The prevalence of malaria in the five districts of Limpopo Province, South Africa, 2015 - 2017

Authors

  • M T Lamola School of Health Systems and Public Health, Faculty of Health Sciences, University of Pretoria, South Africa; South African Field Epidemiology Training Programme, National Institute for Communicable Diseases, National Health Laboratory Service, Johannesburg, South Africa; School of Health Systems and Public Health, Faculty of Health Sciences, University of Pretoria, South Africa https://orcid.org/0000-0003-4657-9073
  • A Musekiwa School of Health Systems and Public Health, Faculty of Health Sciences, University of Pretoria, South Africa; South African Field Epidemiology Training Programme, National Institute for Communicable Diseases, National Health Laboratory Service, Johannesburg, South Africa; School of Health Systems and Public Health, Faculty of Health Sciences, University of Pretoria, South Africa
  • A de Voux Division of Epidemiology and Biostatistics, School of Public Health, University of Cape Town, South Africa
  • C Reddy School of Health Systems and Public Health, Faculty of Health Sciences, University of Pretoria, South Africa; South African Field Epidemiology Training Programme, National Institute for Communicable Diseases, National Health Laboratory Service, Johannesburg, South Africa; School of Health Systems and Public Health, Faculty of Health Sciences, University of Pretoria, South Africa
  • M Morifi Division of Public Health Surveillance and Response, National Institute for Communicable Diseases, National Health Laboratory Service, Johannesburg, South Africa
  • P C Mutevedzi Emory Global Health Institute, Emory University, Atlanta, GA, USA

DOI:

https://doi.org/10.7196/SAMJ.2024.v114i5.1821

Keywords:

Prevalence , Malaria, Retrospective studies, Imported, South Africa

Abstract

Background. In South Africa (SA), malaria is endemic in three of nine provinces – KwaZulu-Natal, Mpumalanga and Limpopo. During 2010 - 2014, SA reported that ~47.6% of all malaria cases were imported. Contemporary estimates for the prevalence of malaria in the five districts of Limpopo Province are limited, with unknown proportions of imported malaria cases. We estimated the prevalence of malaria, and the proportion of imported malaria cases in the five districts of Limpopo, from January 2015 to December 2017.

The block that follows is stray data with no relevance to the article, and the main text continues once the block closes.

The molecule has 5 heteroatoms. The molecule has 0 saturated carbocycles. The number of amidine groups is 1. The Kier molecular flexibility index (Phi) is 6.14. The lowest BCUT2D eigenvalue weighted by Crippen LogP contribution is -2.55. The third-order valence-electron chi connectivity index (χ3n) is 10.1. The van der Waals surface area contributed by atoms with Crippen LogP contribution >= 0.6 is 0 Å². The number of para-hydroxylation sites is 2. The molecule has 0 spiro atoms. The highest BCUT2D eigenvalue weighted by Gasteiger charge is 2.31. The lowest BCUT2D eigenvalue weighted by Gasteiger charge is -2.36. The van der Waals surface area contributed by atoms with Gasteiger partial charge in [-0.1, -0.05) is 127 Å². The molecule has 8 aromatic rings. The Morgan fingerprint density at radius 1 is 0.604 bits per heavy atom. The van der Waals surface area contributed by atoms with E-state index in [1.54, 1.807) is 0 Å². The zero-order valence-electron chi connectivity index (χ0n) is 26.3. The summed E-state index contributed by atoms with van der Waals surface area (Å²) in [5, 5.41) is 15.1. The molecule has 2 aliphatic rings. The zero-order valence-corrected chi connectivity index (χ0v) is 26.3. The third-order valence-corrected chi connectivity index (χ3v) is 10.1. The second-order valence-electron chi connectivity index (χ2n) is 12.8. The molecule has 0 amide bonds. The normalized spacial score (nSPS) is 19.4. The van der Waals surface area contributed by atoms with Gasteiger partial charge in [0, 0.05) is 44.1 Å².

Objective. To measure the prevalence of malaria in Limpopo Province, the proportion of malaria cases that are imported and to determine factors associated with malaria from January 2015 to December 2017.
Methods. We retrospectively reviewed data routinely collected through the Malaria Information System and Laboratory Information System of the National Health Laboratory Services, and assessed associations with age, sex and district, using a multivariable logistic regression model.

Results. From 2015 to 2017, a total of 43 199 malaria cases were reported, of which 3.5% (n=1 532) were imported. The prevalence of malaria in Limpopo Province was the highest in 2017, at 331.0 per 100 000 population. The highest malaria prevalence district was Vhembe, with 647.9 in 2015, 220.3 in 2016 and 659.4 in 2017 per 100 000 population. However, Waterberg had the highest proportion of imported malaria cases 28.5% (437/1 532). In adjusted analyses, ages 15 - 49 years (adjusted odds ratio (aOR) 1.58, 95% confidence interval (CI) 1.48 - 1.68, p<0.001) and <1 year (aOR 1.55, 95% CI 1.37 - 0.74, p<0.001) were at higher odds of having malaria compared with ages ≥65 years.

Conclusion. These findings highlight the significant burden of imported malaria in Limpopo Province. There is a need for strengthened surveillance and control programmes in neighboring countries (such as Mozambique, Zimbabwe and Botswana) to reduce the importation and spread of malaria in this region.

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Published

2024-05-09

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Section

Research

How to Cite

1.
Lamola MT, Musekiwa A, de Voux A, Reddy C, Morifi M, Mutevedzi PC. The prevalence of malaria in the five districts of Limpopo Province, South Africa, 2015 - 2017. S Afr Med J [Internet]. 2024 May 9 [cited 2024 May 19];114(5):e1821. Available from: https://samajournals.co.za/index.php/samj/article/view/1821

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